Cetacean Responses to Violation of Expectation Paradigm in a Free-swim Context

Heather Manitzas Hill, St. Mary’s University
Sara Guarino, St. Mary's University
Deirdre Yeater, Sacred Heart University
Chris White, SeaWorld of Texas
Katie Kolodziej, SeaWorld of Texas
Syed Nafis Shadman Ali, North-South University
Sanjana Lamia, North-South University
Emily Garcia, St. Mary's University
Megan Dear, Mt. Holyoke College
Emma R. Halter, Northeastern University
Madison Bradley, Sacred Heart University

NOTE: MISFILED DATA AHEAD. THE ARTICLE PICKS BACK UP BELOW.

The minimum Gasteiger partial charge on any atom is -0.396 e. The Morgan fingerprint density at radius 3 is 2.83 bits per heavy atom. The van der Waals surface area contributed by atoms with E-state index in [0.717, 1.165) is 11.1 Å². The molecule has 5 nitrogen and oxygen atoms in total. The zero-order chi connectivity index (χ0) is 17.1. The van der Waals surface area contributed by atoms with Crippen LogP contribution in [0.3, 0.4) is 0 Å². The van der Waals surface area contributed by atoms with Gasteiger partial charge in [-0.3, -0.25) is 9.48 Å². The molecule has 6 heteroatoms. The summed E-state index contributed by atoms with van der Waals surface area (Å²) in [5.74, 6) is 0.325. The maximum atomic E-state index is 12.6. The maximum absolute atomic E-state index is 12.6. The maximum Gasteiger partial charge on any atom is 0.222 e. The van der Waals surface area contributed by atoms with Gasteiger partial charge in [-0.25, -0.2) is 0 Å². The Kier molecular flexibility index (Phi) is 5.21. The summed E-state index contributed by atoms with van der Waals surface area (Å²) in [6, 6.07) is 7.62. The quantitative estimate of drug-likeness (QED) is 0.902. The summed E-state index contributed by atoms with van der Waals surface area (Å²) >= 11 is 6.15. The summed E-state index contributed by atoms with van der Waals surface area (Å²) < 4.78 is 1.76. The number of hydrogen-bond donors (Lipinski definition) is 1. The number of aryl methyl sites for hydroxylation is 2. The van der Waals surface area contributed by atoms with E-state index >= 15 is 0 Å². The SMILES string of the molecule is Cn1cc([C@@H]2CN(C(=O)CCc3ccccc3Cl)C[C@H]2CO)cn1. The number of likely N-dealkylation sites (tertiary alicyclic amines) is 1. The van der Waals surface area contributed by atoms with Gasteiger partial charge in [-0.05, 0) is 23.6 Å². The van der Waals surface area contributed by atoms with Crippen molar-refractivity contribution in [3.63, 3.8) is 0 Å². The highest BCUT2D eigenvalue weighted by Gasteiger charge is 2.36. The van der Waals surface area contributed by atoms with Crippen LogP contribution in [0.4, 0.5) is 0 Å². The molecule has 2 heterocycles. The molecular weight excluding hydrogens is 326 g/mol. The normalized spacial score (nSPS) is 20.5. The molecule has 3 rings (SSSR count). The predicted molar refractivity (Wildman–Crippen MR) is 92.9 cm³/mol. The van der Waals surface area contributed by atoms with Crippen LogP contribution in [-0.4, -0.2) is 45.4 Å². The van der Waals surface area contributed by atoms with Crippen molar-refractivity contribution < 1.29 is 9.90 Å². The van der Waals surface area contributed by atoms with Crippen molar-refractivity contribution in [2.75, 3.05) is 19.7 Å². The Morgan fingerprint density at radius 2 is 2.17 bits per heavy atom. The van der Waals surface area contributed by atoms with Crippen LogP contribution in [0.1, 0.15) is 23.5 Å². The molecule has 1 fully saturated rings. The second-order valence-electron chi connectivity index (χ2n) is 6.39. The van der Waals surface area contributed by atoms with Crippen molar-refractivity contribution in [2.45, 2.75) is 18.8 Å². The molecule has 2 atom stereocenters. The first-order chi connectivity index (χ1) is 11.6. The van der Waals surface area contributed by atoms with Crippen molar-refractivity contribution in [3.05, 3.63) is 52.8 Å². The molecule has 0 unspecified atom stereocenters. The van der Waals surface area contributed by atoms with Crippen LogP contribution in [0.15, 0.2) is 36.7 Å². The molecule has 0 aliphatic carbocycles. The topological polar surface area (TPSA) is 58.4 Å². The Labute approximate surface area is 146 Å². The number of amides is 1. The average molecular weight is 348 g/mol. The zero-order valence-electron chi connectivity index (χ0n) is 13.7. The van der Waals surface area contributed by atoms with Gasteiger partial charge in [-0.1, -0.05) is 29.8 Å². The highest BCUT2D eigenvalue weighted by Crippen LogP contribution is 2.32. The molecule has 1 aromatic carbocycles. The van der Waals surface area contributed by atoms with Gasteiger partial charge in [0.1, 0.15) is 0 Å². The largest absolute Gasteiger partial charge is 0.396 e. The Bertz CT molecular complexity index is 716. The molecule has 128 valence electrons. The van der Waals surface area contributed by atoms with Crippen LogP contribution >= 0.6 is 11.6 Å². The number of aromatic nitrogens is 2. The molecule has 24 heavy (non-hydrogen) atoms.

The investigation of individual responses to unexpected stimuli or outcomes provides insights into basic cognitive processes, such as mental representations, emotional states of surprise, and detections of anomalies. Three experiments using a violation of expectation paradigm were conducted with 12 belugas and 17 bottlenose dolphins in managed care to test two classes of stimuli (humans and objects) in manipulated sequences of familiar and unfamiliar humans (Study 1, trainers and strangers), familiar and unfamiliar objects (Study 2, typical enrichment devices and new objects), and finally objects and humans (Study 3). Gaze durations were assessed for each condition in a given study during free-swim contexts. The results supported previous findings that visual stimuli, regardless of class, were stimulating and intriguing for both belugas and bottlenose dolphins. Belugas were more likely to gaze longer at human and object stimuli and tended to gaze longer at unexpected experiences than control or expected experiences. Bottlenose dolphins showed similar trends except when objects were involved. Individual variability was present for both species with some individuals showing stronger patterns of responses for expected experiences than others. After 2 years of intermittent experiments, belugas and bottlenose dolphins in managed care maintained their curiosity about visual stimuli, for which they received no primary reinforcement. Investigating responses to unexpected stimuli with animals in managed care may provide insight into how these animals respond to biologically relevant conditions, such as boat presence, predators, and unfamiliar conspecifics.